Best CS2 Crosshair Color

You can literally pick any color you’d want for your crosshair, and this color is somewhat up to personal preference, but there are a few guidelines to follow. You don’t want to create a crosshair that has a sandy color like the wall on Mirage and Dust 2, for example, since it’ll disappear when you’re running around and aiming on those maps. Darker, more natural shades are therefore usually avoided, and people tend to gravitate towards brighter neon colors since they stick out from the scenery.

The most used colors are (bright) green, cyan, pink, and yellow. If you do opt for a color that can easily get lost in the scenery of the game, it can be a good idea to add outlines to your crosshair.

Best CS2 Pro Crosshair

A lot of people are wondering what the best CS2 pro crosshair is, but the truth is that there is no best pro crosshair. The pros do of course follow certain guidelines (they almost all use the same style, for example) but it’s impossible to just point at one given crosshair and say ‘that one!’.

We did ‘average out’ the most used values and came to the following crosshair: style 4, outlines 0, dot 0, color 1 (green), gap -3, thickness 0, size 2.

We have an entire guide on the top 25 Best CS2 Crosshair Codes in case you’re interested.

Switching Crosshairs in CS2

Some people say that you should choose one crosshair and stick to it, but we don’t really agree on that one. A crosshair isn’t the same as your sensitivity or key bindings, for example, where it could be argued that it’s not a good idea to mess up your muscle memory.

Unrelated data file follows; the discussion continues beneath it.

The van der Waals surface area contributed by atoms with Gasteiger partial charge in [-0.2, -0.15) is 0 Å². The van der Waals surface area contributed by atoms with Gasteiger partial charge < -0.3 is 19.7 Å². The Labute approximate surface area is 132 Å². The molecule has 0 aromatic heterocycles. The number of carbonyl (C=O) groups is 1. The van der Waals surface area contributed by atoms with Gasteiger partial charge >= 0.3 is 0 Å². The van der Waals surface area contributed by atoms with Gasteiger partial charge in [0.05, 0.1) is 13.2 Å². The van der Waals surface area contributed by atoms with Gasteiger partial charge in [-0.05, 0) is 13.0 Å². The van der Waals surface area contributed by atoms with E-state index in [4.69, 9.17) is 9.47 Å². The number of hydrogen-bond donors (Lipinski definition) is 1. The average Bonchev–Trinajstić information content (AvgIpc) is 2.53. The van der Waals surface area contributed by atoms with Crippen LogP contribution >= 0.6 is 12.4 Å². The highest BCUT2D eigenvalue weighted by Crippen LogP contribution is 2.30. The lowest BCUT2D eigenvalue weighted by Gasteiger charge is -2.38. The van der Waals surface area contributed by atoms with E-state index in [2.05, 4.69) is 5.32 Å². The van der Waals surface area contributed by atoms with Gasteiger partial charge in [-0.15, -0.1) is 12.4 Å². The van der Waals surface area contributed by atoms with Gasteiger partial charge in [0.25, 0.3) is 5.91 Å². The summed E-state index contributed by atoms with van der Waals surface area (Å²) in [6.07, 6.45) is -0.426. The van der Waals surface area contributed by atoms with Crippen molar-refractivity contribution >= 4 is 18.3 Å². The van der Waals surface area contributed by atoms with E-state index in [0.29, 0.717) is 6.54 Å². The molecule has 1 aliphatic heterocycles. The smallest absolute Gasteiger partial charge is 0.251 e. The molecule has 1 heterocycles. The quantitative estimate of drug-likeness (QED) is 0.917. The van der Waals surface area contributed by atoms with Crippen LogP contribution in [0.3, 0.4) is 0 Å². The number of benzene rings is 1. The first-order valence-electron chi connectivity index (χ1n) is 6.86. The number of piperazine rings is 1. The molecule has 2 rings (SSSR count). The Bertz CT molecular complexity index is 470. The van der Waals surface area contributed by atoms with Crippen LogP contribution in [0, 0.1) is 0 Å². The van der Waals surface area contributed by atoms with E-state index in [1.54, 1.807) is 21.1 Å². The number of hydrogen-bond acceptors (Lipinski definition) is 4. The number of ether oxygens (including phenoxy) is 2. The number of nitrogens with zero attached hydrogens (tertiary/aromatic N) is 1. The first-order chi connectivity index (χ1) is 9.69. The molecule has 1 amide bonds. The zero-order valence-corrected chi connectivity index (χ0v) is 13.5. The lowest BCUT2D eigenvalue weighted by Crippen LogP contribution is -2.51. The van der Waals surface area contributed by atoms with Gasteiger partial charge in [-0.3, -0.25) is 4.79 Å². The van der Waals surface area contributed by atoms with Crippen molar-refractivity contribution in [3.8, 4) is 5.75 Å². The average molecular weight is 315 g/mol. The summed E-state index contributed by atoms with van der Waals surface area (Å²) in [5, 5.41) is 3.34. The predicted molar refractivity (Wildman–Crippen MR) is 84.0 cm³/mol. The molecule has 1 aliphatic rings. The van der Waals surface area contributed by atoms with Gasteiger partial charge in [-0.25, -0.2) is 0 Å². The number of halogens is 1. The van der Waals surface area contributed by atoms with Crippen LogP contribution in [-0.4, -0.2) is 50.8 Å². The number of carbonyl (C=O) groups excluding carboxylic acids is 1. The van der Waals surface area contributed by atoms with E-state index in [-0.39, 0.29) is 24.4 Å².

In fact, changing your crosshair every once in a while can be beneficial if you ask us. If you’re completely accustomed to your crosshair’s color and size it might start to blend into the background a bit, whereas using a new color or larger shape might force your brain to start paying attention to the crosshair again. We say ‘might’ because everyone is different here. There are pros who go for one crosshair and almost never change, and then there are those who change it up every now and again.

Conclusion: The Best CS2 Crosshair

If we go by what the professionals use, you should get yourself a small, unobtrusive static crosshair. Despite the fact that many aspects of what makes a crosshair good come down to personal preferences, we can definitely see why the pros mostly opt for one specific type of crosshair. Once you’ve got the game mechanics into your muscle memory there’s no real need to go for a dynamic crosshair, for example.

Still, it’s a good idea to experiment with what you like. We suggest using the ‘average pro player crosshair’ (code: CSGO-noVpo-yVxWJ-5LKnW-NPScs-K5nQD) as a starting point and work from there so that you can, over time, develop your personal tastes and style when it comes to a CS2 crosshair.